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What Is a Balloon Sinuplasty?

August 18, 2017

Overview

Balloon sinuplasty, also known as balloon catheter dilation surgery, is a procedure to clear blocked sinuses. This surgery is relatively new, having been approved by the Food and Drug Administration in 2005. It’s also commonly referred to as the “smart sinus” procedure.

Balloon sinuplasty is most often recommended for people with chronic sinusitis, after other treatments for their condition have been ineffective. Balloon sinuplasty is fairly straightforward, and reported complications are minimal. There’s no cutting and no removal of bones or tissue. But balloon sinuplasty is still a type of sinus surgery, and it carries the same kinds of risks that other types of sinus surgery do.

 

Balloon sinuplasty procedure

Balloon sinuplasty is performed in a hospital or in the office of an ear, nose, and throat (ENT) specialist. A balloon sinuplasty can be performed under local or general anesthesia. You’ll talk to your doctor about the anesthesia plan before the surgery so that you know what to expect.

During the procedure, your doctor will insert a tiny flashlight at the end of a wire into your sinus cavity so that they can see what they’re doing. Next, they’ll insert a very slim and flexible balloon catheter into your sinus passage. The balloon is then slowly inflated to expand the sinus opening.

Your doctor will flush out built-up pus and mucus in the sinus cavity with a saline solution. You’ll feel a decrease in pressure when this happens. While the balloon is in the sinus passage, it gently restructures the bones around your sinuses. Once this process is complete, your doctor will remove the balloon. This leaves the sinus passage widened and the sinus free of built-up pressure.

 
 
 Cost

Balloon sinuplasty cost

The cost of a balloon sinuplasty can range from $3,000 to $7,000, depending on the doctor doing the surgery. The surgery tends to cost much less in an office or clinic setting than in an operating room. Because the procedure is relatively new, some insurance providers still classify this surgery as experimental or “not medically necessary.” The American Academy of Otolaryngology issued a statement in 2014 that called for all insurance providers to consider covering the cost of this procedure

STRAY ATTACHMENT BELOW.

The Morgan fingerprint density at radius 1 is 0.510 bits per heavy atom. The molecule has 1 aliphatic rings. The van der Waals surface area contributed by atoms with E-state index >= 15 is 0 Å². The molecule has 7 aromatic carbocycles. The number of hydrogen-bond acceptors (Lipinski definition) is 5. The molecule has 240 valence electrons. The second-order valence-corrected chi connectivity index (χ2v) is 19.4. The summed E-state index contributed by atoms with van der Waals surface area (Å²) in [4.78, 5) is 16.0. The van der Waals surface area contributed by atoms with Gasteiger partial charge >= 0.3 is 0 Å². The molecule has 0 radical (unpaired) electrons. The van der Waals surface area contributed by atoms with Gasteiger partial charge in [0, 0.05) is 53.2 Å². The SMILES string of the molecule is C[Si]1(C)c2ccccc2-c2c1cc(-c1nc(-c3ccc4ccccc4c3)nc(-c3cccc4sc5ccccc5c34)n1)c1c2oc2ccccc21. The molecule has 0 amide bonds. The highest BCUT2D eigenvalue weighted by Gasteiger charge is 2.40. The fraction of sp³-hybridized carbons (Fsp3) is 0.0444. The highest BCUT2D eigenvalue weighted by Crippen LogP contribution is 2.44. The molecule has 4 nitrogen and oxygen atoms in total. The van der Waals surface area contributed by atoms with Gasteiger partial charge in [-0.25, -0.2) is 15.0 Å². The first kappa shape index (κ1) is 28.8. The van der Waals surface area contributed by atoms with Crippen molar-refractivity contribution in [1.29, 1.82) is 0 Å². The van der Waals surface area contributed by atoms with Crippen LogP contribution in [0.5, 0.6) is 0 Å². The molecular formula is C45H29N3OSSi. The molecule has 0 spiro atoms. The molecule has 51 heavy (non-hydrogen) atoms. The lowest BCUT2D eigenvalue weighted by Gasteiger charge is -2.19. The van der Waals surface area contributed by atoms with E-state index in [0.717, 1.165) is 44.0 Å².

Recovery

Recovery and aftercare

After a balloon sinuplasty, many people are able to return to their regular activities within a day or two. Some people even drive themselves home from the procedure.

In the week following the surgery, you might see some bloody drainage or discharge coming from your nose. This is normal after any sinus surgery and isn’t a reason to worry. You might also experience swelling and some fatigue and congestion. All of this is to be expected after any sinus surgery. You should be healed and free of these symptoms within five to seven days.

After a balloon sinuplasty, your doctor will instruct you not to blow your nose at all for at least 24 hours. You’ll also need to avoid strenuous activity that will elevate your heart rate for the first week. To relieve discomfort from drainage, sleep with your head elevated. Plan to take it easy for the first week after the procedure. You’ll want to be very careful and aware of how you feel.

The fastest path to recovery is to follow the instructions from your doctor. You’ll be prescribed an antibiotic to discourage an infection. Make sure you take any drugs that are prescribed to you for the entire duration of the prescription. You may also be prescribed a pain reliever, although the balloon sinuplasty rarely causes excessive pain. Speak to your doctor before you take any over-the-counter pain reliever, such as ibuprofen or aspirin. Finally, you’ll also be prescribed a saline solution to rinse your nasal passages for three to seven days after the procedure. This will keep your sinuses lubricated and promote healing.

 

Risks and complications

Risks and complications

All forms of sinus surgery carry similar risks, and balloon sinuplasty is no exception. The greatest potential complication is intracranial complications. In these cases, the connection between the nose and the brain is affected during the surgery and brain fluid can leak into your nose. This complication doesn’t happen often and is usually fixed before the surgery is even over.

There’s also a chance that the appearance of your nose could change slightly after the surgery. Sometimes the swelling doesn’t subside for several days, or the nose looks different once the swelling goes away.

If you aren’t able to cleanse the area correctly, an infection might develop that requires medical attention. And although most sinus surgery improves your sense of smell, there are times that the surgery actually makes it worse.

 
 

Outlook

Balloon sinuplasty is a promising treatment for people with chronic sinus problems. Though the surgery is relatively new, it should be considered a valid and safe option for people who have tried other treatments. A follow-up study showed that people with balloon sinuplasty have results that last at least two years.

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